Disaster Mitigation and Furthering Women's Rights: Learning from the Tsunami


Akerkar, Supriya. 2007. “Disaster Mitigation and Furthering Women’s Rights: Learning from the Tsunami.” Gender, Technology and Development 11 (3): 357–88. doi:10.1177/097185240701100304.

Author: Supriya Akerkar


Vulnerability has long been accepted as an important factor in post-disaster recovery which affects the ability of the survivors to recover from multi-dimensional impacts. This comparative and cross-cultural study of the effects of tsunami on women in four countries looks more closely into the factors and processes that have led to the exclusion of certain groups of women from relief and recovery assistance. These include female heads of households, widows, the elderly and those belonging to marginalized groups such as migrants and stateless communities. Examining the current gender-neutral framing of social protection systems in the disaster areas and their operations, I show that vulnerability is not only an outcome of localized and individual dimensions like age, gender and marital status but that they have deeper relations with national and global powers who perpetuate institutionalized discrimination through such systems, and how they are unable to give these groups of women the much needed protection and assistance to live with dignity. A case is made for the recognition of compounded discrimination based on the fact that their vulnerable positions prior to the disaster have indeed led to their exclusion from relief and recovery activities, leaving them poorer and worst-off. Further, to redress this trend I propose a women's human rights strategy in disaster management which adopts as its core a combination of the recognition of vulnerability derived from identities with corres- ponding gender-based redistributive principles to be integrated in policies, practices and social protection systems. As a discursive construct, the women’s human rights approach in disasters would not only reduce the vulnerability of disaster survivors but also create new gender-just post-disaster societies.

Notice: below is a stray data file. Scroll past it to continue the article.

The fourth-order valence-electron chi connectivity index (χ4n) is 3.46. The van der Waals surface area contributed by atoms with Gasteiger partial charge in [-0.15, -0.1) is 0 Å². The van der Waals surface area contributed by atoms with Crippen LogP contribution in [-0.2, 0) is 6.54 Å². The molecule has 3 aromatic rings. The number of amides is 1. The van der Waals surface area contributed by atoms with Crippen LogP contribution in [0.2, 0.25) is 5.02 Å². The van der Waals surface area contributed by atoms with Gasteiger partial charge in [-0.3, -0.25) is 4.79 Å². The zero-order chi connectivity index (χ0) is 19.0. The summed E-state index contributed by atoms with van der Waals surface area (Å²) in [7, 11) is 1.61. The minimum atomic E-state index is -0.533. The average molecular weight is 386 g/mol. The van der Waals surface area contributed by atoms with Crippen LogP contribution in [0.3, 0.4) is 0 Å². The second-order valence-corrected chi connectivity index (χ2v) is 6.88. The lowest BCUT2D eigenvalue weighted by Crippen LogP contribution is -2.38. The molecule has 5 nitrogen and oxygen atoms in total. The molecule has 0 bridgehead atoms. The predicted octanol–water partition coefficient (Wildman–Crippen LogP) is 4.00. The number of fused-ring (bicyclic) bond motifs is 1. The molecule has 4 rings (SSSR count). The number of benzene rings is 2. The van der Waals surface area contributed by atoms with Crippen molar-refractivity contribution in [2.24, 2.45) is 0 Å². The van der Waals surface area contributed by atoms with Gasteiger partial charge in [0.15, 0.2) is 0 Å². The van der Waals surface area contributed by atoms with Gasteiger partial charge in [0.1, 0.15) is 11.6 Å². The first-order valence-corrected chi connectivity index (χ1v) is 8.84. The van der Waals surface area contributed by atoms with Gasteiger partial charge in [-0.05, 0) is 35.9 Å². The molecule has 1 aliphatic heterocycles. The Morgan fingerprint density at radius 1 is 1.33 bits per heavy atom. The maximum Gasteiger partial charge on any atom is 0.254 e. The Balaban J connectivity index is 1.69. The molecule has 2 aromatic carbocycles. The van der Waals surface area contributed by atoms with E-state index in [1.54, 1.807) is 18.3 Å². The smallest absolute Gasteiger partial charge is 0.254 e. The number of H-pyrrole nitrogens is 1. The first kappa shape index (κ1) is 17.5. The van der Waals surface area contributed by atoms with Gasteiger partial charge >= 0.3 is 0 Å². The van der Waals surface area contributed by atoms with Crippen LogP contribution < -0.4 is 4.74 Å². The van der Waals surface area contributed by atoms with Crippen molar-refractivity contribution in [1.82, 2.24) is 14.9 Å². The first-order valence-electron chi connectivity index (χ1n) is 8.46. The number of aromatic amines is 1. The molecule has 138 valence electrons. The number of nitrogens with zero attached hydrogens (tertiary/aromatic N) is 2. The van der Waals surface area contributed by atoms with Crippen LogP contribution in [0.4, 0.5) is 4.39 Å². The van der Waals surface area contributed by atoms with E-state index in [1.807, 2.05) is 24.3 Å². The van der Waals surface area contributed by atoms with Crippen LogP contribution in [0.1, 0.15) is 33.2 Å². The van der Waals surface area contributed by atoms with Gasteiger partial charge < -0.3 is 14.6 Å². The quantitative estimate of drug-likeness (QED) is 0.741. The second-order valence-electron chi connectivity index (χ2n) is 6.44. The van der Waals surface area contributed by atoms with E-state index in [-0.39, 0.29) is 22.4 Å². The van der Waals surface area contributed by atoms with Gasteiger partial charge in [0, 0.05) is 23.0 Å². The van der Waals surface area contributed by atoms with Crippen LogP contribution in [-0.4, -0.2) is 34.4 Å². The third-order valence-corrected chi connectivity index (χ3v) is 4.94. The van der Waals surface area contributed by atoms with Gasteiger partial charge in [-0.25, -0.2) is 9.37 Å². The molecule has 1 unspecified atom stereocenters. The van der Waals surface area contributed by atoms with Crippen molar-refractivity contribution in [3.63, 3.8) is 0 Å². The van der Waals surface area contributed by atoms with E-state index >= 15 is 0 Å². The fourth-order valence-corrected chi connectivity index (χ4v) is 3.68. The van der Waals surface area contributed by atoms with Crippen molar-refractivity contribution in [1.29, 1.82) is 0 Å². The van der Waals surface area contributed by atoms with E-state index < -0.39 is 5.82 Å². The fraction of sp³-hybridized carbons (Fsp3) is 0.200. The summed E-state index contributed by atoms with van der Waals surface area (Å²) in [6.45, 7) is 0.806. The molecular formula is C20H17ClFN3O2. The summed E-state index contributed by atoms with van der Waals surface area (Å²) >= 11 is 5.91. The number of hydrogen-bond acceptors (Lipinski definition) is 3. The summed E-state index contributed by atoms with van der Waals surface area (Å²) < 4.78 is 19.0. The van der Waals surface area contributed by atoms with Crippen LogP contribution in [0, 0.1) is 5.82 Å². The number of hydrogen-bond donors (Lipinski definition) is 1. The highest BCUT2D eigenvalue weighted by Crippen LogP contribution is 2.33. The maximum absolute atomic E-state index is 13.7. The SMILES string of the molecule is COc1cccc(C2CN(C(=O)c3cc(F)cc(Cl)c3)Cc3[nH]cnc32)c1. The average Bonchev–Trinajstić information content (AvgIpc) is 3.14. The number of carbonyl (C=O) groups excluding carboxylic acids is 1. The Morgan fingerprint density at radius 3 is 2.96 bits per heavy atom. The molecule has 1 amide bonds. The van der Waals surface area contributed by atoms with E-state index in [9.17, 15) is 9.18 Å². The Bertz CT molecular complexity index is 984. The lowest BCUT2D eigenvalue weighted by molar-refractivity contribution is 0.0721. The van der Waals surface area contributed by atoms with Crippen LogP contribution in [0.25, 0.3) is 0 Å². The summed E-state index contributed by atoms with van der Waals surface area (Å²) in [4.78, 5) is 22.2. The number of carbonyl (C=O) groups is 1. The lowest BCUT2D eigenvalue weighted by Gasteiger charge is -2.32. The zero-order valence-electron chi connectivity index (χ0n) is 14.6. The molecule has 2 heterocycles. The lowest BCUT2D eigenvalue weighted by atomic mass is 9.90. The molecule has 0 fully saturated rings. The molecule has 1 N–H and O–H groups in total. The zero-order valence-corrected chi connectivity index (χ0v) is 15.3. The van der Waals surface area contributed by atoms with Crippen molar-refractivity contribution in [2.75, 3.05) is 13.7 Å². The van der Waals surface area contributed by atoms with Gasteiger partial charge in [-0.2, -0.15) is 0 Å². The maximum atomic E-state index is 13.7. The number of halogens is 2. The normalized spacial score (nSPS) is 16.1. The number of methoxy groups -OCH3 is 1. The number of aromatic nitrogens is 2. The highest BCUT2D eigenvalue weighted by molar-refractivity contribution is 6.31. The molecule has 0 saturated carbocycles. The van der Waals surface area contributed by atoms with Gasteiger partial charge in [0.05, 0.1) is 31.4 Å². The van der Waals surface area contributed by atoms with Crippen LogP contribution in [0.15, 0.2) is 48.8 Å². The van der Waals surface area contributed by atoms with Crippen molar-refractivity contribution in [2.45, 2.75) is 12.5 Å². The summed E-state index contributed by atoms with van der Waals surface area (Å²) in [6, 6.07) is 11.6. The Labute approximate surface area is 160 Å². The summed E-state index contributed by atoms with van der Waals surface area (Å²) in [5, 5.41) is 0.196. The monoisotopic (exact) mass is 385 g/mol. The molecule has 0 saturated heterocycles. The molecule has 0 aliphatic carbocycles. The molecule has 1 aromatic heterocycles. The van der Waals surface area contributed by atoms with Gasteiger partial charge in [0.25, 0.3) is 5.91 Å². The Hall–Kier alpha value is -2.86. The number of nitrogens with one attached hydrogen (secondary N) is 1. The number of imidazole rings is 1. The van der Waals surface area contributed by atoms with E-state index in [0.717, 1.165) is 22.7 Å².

Topics: Age, Environment, Environmental Disasters, Gender, Women, Humanitarian Assistance

Year: 2007

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